How to drain ear fluid

An ear infection can sometimes occur after the onset of a cold or an upper-respiratory infection. This results in a build-up of fluid in the middle ear, the space just behind the eardrum. The Eustachian tube, which connects the middle ear to the throat, becomes plugged so that the fluid cannot drain on its own. This can cause temporary hearing loss, mild discomfort or even severe pain as a result of the fluid pushing against the eardrum. Physicians recommend three basic methods for draining ear fluid. In the order of invasiveness, these methods are: waiting it out, taking antibiotics and inserting tubes into the eardrum. A number of factors help determine which method should be applied, among them longevity of the build-up and severity of symptoms.

Consult your physician. Fluid in the middle ear, or otitis media with effusion (OME), is usually an infection caused by the common cold. In rare cases, however, OME can be a symptom of a tumour.

Consider using decongestants and antibiotics as prescribed by your doctor. In most cases, this clears up the infection--and by extension, clears the ear fluid build-up--within a few days. The fluid will drain out through the Eustachian tubes and into the nose.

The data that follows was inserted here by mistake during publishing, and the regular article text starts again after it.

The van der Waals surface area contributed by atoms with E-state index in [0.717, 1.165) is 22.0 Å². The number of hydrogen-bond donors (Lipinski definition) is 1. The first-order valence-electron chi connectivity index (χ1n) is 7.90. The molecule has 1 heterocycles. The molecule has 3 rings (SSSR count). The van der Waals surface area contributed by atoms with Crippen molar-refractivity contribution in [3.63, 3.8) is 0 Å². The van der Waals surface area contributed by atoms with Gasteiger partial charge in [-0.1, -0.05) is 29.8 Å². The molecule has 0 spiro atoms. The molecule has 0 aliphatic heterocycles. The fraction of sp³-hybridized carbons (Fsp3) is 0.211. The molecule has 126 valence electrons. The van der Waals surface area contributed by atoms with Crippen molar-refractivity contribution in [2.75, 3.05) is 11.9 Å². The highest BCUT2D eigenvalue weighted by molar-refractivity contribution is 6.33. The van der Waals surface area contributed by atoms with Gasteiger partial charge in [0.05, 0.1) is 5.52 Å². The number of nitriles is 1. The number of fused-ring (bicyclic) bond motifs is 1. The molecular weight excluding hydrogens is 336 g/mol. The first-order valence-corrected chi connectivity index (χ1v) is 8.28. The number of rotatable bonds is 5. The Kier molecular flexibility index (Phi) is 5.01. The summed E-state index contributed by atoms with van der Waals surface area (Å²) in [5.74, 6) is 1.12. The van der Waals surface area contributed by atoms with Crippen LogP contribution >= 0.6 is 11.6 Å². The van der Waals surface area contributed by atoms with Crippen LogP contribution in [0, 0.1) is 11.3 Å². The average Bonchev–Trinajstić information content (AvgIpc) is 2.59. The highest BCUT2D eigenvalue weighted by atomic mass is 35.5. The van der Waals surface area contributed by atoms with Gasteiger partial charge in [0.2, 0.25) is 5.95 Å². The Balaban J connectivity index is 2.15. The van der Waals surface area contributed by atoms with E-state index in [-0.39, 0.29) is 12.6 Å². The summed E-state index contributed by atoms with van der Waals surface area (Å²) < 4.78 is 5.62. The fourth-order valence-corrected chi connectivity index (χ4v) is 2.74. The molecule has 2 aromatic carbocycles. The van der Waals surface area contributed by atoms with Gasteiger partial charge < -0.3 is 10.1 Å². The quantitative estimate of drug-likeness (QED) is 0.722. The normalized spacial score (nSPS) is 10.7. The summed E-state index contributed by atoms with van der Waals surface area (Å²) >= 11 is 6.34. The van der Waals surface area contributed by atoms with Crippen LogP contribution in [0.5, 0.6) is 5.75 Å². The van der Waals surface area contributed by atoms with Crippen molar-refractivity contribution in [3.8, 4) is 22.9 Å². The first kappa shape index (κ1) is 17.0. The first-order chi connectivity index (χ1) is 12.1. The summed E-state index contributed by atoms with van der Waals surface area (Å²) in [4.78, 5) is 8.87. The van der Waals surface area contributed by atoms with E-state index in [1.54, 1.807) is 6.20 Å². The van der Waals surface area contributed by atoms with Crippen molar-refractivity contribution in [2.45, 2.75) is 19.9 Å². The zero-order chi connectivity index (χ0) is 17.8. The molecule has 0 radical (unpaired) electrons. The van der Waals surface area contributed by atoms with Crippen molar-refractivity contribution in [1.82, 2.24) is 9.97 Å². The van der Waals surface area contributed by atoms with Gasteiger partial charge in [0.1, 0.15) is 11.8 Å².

Try a medication that contains cortisone, such as Medrol or prednisone. This is usually for people who have regular problems with their sinuses. Again, a few days of treatment will usually clear up the ear fluid build-up in the middle ear. Medrol and prednisone are prescription medications and can only be obtained as part of a treatment plan devised by your health care provider.

Go in for minor surgery from an ear, nose and throat (ENT) doctor. The ENT physician will place a tiny tube into the eardrum via an incision. After a few weeks, the fluid should be completely drained from the middle ear.

Consult a chiropractic doctor. A chiropractor's techniques for draining fluid from the middle ear include massaging the palate and realigning the jaw and neck.

Try a hot pack pressed against your ear as a natural remedy.

Consider waiting it out. Most people find that this works just fine and that eventually the fluid drains out through the Eustachian tube as normal, even if it takes up to nine months.


Good general health is often overlooked when attempting to treat specific health problems. Make sure you are drinking plenty of water, eating a balanced diet and getting some exercise each day. Your body might know how to drain the ear fluid all by itself. You just need to give your body the proper tools with which to work.


Some people find that nothing works to drain fluid from their middle ear, and that waiting it out is the only remedy.

Things You'll Need

  • Decongestant or antibiotics
  • Hot pack
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About the Author

Will Conley's writing has appeared in print and online since 1999. Publication venues include,, National Journal, Art New England, Pulse of the Twin Cities, Minnesota Daily and Will studied journalism at the University of Minnesota. He is working on four fiction and nonfiction books.